...therefore never send to know for whom the bell tolls; It tolls for thee.
- John Donne, Devotions upon Emergent Occasions, Meditation XVII
As the old saying goes, "They don't ring a bell at the top" ... or do they, once in a while?
That "ding dong" ringing in your ears may not be the entry sound from yet-another Zoom (ZM) call. Perhaps "they" just rang the topping bell, just like "they" did in March 2000. Does history rhyme enough to convince you?
The recent comparisons of Tesla's (TSLA) market cap to those of the other major automakers jogged my memory, so I dug up one of the most famous pieces of market research ever published, at least for the over-50 crowd like me. All you old timers, does this ... ring a bell?
Cisco (CSCO) went public in 1992, just in time to supply routers for the massive internet-driven telecom build-out of the 1990s. Cisco was the rock star stock of the 1990s, and was regularly touted as the company most likely to surpass a $1 trillion market cap. Here is the chart of Cisco from its IPO through March 24, 2000. (The Y axis is log scale, otherwise you would need a Times Square-sized screen to see the rise!) The chart says it all:
On March 24, 2000, Ned Davis Research published this in its "Chart of the Day." Being a trend-follower, NDR was not calling a top. It hates to "fight the tape," and "cannot advise stepping in front of a freight train" ... but it was at least open-minded enough to be impressed by the analysis done by UAS Asset Management, and to publish it. The analysis is one any businessman can appreciate.
Back then, if you had $500 billion to invest, what companies would you buy whole? Would you put it all into one company, Cisco, that earned $2.5 billion in 1999? Or would you buy a basket of 25 of the most well-known, reputable corporations in America? You could own all of them, whole, and could generate half a billion in revenue and $36 billion in earnings. Looking at it that way, it seems like an easy choice, does it not?
Did you hear the bell ringing?
Here is the fate of Cisco, from that day to the present.
In fact, Ned Davis inadvertently called the top, almost to the day. The Nasdaq topped that week, completing an 80% rally during the first quarter of 2000.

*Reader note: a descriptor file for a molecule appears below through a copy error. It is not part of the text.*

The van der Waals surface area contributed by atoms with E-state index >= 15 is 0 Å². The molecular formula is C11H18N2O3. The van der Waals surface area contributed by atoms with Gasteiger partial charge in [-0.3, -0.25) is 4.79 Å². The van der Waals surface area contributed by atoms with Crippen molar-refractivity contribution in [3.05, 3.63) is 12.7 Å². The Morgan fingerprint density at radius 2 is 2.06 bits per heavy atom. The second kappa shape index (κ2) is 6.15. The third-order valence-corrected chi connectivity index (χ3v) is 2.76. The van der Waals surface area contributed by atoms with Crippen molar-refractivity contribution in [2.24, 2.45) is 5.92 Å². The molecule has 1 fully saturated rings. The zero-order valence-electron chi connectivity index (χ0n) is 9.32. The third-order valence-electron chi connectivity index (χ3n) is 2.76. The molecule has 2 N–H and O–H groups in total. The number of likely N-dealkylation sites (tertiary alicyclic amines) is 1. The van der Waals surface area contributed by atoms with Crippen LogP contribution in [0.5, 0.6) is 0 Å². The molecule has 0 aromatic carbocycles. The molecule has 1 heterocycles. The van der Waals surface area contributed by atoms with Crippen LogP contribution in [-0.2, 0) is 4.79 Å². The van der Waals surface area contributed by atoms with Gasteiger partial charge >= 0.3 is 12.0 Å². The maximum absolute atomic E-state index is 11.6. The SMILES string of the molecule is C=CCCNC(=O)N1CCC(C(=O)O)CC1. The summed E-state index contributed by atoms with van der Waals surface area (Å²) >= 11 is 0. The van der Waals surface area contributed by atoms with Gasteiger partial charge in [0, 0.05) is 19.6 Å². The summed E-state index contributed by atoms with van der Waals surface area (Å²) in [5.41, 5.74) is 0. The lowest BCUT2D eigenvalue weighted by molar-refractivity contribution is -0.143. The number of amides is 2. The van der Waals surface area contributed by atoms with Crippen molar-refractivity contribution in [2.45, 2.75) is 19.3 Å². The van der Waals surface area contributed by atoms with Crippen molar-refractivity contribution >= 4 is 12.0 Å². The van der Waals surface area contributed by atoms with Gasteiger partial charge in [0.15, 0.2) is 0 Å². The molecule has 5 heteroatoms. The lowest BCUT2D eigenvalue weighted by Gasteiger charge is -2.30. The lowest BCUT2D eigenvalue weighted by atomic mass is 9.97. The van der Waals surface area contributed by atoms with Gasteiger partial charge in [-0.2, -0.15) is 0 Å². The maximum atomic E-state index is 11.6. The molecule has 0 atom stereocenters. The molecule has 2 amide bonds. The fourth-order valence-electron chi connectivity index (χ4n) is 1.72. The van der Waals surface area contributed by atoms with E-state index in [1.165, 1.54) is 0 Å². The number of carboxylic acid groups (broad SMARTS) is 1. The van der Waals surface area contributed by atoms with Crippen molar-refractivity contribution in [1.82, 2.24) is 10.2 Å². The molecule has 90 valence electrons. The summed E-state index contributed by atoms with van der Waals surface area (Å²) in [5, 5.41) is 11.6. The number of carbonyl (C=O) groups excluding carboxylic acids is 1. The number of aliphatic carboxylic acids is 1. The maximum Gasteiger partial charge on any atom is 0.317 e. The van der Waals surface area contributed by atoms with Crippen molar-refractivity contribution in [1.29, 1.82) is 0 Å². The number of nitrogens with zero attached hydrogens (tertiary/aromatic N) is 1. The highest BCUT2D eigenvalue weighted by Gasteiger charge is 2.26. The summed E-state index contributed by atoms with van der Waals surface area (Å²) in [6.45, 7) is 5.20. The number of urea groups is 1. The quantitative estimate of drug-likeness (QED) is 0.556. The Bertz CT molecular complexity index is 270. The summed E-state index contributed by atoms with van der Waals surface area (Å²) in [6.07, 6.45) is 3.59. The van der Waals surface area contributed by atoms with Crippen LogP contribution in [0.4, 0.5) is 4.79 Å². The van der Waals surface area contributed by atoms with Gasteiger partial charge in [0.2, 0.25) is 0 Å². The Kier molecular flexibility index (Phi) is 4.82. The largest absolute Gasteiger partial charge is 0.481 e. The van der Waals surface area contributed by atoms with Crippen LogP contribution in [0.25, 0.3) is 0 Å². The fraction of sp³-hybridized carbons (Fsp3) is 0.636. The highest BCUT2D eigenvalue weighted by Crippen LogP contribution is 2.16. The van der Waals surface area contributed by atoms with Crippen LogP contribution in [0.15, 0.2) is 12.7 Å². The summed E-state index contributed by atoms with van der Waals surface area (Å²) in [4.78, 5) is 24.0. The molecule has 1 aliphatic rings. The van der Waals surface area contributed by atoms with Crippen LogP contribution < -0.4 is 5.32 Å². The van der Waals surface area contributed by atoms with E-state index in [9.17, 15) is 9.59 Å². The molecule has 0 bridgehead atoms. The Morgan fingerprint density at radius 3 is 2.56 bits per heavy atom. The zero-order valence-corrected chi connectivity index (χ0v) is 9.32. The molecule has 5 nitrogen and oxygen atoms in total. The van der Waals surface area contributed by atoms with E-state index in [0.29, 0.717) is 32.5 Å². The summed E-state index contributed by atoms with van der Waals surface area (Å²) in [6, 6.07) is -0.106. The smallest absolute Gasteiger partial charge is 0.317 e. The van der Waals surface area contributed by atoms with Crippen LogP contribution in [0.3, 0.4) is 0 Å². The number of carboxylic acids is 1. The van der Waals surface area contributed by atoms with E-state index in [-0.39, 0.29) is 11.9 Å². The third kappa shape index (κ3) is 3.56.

And then...you know the rest...
So let's hop into my machine. It's not the time machine, it's the "rhyme machine." Let's fast forward to mid-2020, when 30 million or more are unemployed; the gross domestic product is about to print at a decline of 20% to 50%, depending on which economists you prefer; whole industries are going bankrupt; the viral pandemic appears to be resurging, causing many states to be locked down again; and, the Nasdaq is making all-time highs.
By coincidence, I happen to have $268 billion to invest, and am interested in the auto industry. Taking the UAS approach, I examined my options. I could buy Tesla, that innovative, s3xy company of the future, the Cisco of our era. Or, I could buy whole eight of the largest automakers in the world, generating almost $1 trillion of revenue and earning $37 billion. Let me think...
Similarly, now that CEO Elon Musk has surpassed Warren Buffett in wealth, I could consider spending my $268 billion to buy a big chunk of Berkshire-Hathaway (BRK.A) .
How do these two options compare?
Buying 62% of Berkshire gives me a business with $200 billion in revenue and $50 billion of earnings. Decisions, decisions.
Tesla has a great chart -- not as good as Cisco, but not too bad. Should I take Ned Davis' advice and not "fight the tape" and not "step in front of a freight train"? Or should I buy, whole, giant companies with giant revenue and giant earnings?
California shutting down again could be the bell rung at the top. The U.S. economy is in a "V"-depression that could turn into a real 1930s-style depression if shutdowns resume across the country. Even absent that, you can see that most businesses are recovering slowly, at best. I find it very hard to reconcile current and future economic conditions with a market-making new highs, even if driven by some names that are genuinely doing well (like Amazon). All the old-timers I know are scratching their heads, they understand Fed liquidity can drive a bubble for a while, but it cannot fight the hurricane headwind of a collapsing economy.
I don't know whether we'll test the March lows, but I am highly confident the next move is down. Old-timers that lived it 20 years ago can see and feel the froth, the disconnect of valuations from reality on the ground. I am playing the next leg to the downside with SPDR S&P 500 ETF (SPY) put options -- shorting is too dangerous, Ned Davis is right about not stepping in front of a freight train. I am also buying long-dated and way out-of-the-money put options on Tesla, the "new Cisco" of this cycle.
Much has been made of the Robinhood traders flooding into the go-go names. Every generation, young traders have paid their tuition for "trading school" by transferring their wealth to the old-timers. The young-uns will study history and dismiss it (It's different this time, they say), the old-timers lived it and know better. I heard a bell the other day, and it sounded awfully familiar.